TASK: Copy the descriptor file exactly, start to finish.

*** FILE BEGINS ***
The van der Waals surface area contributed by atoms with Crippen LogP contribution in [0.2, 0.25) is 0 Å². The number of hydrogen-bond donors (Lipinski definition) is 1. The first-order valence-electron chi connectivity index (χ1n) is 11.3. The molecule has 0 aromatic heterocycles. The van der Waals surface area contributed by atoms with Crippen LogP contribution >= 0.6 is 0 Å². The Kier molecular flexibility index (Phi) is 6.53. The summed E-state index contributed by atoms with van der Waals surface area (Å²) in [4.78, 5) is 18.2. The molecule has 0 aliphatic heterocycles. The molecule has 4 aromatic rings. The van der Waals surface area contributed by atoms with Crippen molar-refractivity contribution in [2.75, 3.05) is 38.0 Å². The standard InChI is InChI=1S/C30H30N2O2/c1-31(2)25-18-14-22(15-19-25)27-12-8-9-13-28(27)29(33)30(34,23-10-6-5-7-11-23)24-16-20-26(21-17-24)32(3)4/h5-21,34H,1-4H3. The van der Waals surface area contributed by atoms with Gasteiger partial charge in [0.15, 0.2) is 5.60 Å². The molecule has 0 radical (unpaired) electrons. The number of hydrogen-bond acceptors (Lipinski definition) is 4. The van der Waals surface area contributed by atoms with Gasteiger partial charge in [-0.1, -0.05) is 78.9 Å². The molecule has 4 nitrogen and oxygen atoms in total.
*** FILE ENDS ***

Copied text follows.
The van der Waals surface area contributed by atoms with Crippen LogP contribution in [0.2, 0.25) is 0 Å². The number of hydrogen-bond donors (Lipinski definition) is 1. The first-order valence-electron chi connectivity index (χ1n) is 11.3. The molecule has 0 aromatic heterocycles. The van der Waals surface area contributed by atoms with Crippen LogP contribution >= 0.6 is 0 Å². The Kier molecular flexibility index (Phi) is 6.53. The summed E-state index contributed by atoms with van der Waals surface area (Å²) in [4.78, 5) is 18.2. The molecule has 0 aliphatic heterocycles. The molecule has 4 aromatic rings. The van der Waals surface area contributed by atoms with Crippen molar-refractivity contribution in [2.75, 3.05) is 38.0 Å². The standard InChI is InChI=1S/C30H30N2O2/c1-31(2)25-18-14-22(15-19-25)27-12-8-9-13-28(27)29(33)30(34,23-10-6-5-7-11-23)24-16-20-26(21-17-24)32(3)4/h5-21,34H,1-4H3. The van der Waals surface area contributed by atoms with Gasteiger partial charge in [0.15, 0.2) is 5.60 Å². The molecule has 0 radical (unpaired) electrons. The number of hydrogen-bond acceptors (Lipinski definition) is 4. The van der Waals surface area contributed by atoms with Gasteiger partial charge in [-0.1, -0.05) is 78.9 Å². The molecule has 4 nitrogen and oxygen atoms in total.